Cherry belle red radishes or simply red radishes are the small, red radishes we all know and love. This common variety of radish is often found in your local supermarket, and it is delicious in salads. Red radishes are packed with Vitamins E, A, C, B6, and K. They are also extremely high in antioxidants, fiber, zinc, potassium, phosphorous, magnesium, copper, calcium, iron, and manganese.


2. Black radish 

Also called Spanish black radish, this variety of Rapahnus sativus is marked by black exterior color, with a more challenging to digest skin, while the inside of the root remains white. The black radish has become famous due to its therapeutic properties which include  digestive effects, antiseptic and expectorant properties. 


One study reported that in comparison with other cruciferous vegetables, Spanish black radishes contain four times more glucosinolates, believed to enhance detoxification. Clinical tests showed them to have a greater ability to detoxify enzymes, metabolize faster and quickly reduce DMBA-induced bone marrow toxicity. Scientists concluded that the findings support the hypothesis that glucosinolates in Spanish black radishes are protective against acute toxicity.


3. Horseradish 

Horseradish is a root vegetable  used as a spice and prepared in many countries as a condiment.  The plant is native to southeastern Europe and western Asia, but it is famous worldwide. It grows up to 1.5 meters tall and is cultivated primarily for its large, white, tapered root. It is used to prepare a condiment similar to mustard or to substitute wasabi, although it is also famous for its aromatic properties and digestive effects.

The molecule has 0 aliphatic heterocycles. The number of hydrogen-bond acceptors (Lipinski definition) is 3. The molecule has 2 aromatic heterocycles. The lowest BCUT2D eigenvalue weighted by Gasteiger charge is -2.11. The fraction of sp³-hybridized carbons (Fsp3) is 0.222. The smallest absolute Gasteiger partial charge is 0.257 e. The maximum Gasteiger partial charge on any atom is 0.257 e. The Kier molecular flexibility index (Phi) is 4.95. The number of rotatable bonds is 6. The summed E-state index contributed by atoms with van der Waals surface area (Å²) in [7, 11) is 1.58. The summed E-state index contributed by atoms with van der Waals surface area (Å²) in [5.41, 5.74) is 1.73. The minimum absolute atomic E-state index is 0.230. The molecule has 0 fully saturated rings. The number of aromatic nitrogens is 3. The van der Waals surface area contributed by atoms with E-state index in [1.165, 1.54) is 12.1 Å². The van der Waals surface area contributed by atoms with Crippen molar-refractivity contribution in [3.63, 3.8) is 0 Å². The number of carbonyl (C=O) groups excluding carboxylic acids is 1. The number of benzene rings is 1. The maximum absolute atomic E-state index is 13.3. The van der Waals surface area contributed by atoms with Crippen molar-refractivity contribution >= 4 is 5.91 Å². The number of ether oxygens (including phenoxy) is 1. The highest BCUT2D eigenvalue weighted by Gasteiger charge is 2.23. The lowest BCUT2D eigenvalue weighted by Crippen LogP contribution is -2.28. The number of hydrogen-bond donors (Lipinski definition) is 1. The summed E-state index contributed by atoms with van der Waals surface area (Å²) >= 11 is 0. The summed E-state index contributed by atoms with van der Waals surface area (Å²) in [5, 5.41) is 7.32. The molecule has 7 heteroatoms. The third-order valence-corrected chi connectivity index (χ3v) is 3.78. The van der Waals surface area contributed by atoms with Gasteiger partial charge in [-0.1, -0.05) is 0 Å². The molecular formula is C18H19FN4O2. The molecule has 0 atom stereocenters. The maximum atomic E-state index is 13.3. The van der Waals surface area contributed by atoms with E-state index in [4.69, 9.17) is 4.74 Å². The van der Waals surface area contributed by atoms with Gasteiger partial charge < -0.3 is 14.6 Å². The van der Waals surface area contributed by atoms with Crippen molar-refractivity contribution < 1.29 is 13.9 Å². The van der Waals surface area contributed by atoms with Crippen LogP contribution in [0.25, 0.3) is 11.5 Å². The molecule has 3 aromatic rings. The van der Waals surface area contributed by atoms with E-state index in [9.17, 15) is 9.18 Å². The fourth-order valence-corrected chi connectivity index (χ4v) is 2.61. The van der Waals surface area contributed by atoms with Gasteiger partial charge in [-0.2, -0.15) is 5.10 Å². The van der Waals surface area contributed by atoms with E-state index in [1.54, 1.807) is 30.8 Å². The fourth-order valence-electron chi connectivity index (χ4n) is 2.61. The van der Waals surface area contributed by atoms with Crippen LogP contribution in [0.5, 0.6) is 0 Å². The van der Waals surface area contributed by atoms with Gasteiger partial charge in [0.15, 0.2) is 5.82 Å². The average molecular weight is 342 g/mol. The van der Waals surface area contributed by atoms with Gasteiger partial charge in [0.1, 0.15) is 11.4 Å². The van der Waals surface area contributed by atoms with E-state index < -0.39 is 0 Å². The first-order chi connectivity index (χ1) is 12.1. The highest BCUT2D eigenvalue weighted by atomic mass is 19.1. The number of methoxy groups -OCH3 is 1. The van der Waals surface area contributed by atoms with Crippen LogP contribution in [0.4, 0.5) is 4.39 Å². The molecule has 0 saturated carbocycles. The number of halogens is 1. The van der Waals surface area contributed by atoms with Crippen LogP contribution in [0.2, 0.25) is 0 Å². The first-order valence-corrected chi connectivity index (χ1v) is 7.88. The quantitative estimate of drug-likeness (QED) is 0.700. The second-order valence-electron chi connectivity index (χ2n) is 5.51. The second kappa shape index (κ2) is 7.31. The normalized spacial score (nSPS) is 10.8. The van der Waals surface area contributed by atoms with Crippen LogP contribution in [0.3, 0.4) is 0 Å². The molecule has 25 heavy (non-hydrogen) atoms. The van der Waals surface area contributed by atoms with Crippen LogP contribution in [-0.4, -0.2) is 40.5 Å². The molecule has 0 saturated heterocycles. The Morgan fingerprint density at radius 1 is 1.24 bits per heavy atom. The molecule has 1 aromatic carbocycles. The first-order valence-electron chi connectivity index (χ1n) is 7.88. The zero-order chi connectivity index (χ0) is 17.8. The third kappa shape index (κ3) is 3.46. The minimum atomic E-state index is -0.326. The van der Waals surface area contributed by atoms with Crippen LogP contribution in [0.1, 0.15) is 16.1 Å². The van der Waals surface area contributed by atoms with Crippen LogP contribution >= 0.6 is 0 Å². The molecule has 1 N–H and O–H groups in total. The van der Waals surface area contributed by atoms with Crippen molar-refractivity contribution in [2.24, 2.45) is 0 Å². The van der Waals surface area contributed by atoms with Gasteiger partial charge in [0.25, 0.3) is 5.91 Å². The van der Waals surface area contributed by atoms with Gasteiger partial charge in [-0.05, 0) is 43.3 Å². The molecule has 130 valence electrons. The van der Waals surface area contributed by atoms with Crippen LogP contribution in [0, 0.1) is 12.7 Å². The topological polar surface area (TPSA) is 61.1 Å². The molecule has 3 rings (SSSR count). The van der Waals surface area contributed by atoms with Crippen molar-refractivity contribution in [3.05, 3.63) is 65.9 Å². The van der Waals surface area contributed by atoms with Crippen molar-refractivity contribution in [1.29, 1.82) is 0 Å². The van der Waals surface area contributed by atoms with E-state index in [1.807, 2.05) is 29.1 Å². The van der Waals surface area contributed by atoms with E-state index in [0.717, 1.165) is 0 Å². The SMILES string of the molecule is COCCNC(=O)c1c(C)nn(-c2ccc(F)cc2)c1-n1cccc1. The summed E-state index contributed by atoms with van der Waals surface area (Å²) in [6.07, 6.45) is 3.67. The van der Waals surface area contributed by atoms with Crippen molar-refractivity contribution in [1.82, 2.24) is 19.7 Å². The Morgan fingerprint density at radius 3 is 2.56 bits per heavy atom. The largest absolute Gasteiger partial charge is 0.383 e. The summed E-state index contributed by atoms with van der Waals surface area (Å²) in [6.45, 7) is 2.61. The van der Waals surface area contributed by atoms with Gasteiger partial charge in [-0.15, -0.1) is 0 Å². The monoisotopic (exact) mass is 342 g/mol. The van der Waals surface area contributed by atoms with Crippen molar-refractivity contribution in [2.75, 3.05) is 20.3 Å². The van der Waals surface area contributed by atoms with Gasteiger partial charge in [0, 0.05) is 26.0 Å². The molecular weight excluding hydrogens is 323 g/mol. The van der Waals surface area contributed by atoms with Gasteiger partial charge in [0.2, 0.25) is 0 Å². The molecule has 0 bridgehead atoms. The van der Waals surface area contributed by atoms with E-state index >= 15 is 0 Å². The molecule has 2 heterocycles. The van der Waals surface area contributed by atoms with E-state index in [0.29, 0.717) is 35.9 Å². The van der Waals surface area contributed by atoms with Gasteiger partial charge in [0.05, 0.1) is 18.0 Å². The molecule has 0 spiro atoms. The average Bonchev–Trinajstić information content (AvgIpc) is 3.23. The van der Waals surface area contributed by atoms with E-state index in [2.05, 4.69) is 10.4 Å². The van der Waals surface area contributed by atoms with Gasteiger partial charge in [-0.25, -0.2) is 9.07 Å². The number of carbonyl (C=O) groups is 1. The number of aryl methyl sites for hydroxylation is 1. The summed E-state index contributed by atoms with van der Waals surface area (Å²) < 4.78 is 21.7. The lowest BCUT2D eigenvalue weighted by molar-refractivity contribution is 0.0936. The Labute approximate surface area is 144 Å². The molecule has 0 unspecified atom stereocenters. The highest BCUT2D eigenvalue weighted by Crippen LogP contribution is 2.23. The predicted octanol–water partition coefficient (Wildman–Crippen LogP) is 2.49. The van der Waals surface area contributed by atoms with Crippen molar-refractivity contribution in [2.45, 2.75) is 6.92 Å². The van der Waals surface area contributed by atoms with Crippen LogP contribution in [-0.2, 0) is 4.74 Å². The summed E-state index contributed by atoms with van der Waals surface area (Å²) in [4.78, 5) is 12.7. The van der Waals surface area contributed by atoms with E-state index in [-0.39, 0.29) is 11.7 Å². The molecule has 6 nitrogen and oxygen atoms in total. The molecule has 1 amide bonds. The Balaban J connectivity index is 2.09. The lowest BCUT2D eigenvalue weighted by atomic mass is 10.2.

4. Daikon long white radish 

The Japanese radish  also known as the Daikon long white radish is a mild-flavored winter radish usually characterized by fast-growing leaves and a long, white, napiform root. The name comes from its Japanese origin where it is used in dishes such as miso soup or wasabi paste. 


5. French breakfast radish 

French Breakfast radish can be round in root shape but most are oblong and five to ten cm in length. Whether round or cylindrical, the French Breakfast radish is known for its vibrant color which gradually fades from a  bright fuchsia-red to bright white at the tip. Topped with edible, leafy greens, French Breakfast radishes are very crisp and offer a mildly spicy flavor. Grilling or oven roasting will bring out the subtly sweet and nutty flavor  of this delicious type of radish. 


6. Korean radish 

Mu or Korean radish is a variety of white radish with a firm, crunchy texture. Although mu is also a generic term for radishes in Korean, the word is usually used in its narrow sense, referring to the Joseon radish.  Famous recipes that include this ingredient are seasoned radish strip salad, red radish and carrot salad, and white radish kimchi.


Radish recipes
Radishes are an ideal ingredient in salads, sauces, and pasta dishes

Radish recipes

Radishes are a trendy ingredient in different cuisines around the world. Due to the potent flavor, these vegetable roots are also used as spices or incorporated into dressing sauces. Another delicious way of eating this root is  pickled radishes - a fantastic addition to stews and soups, that enhances the flavors of meat and other vegetables.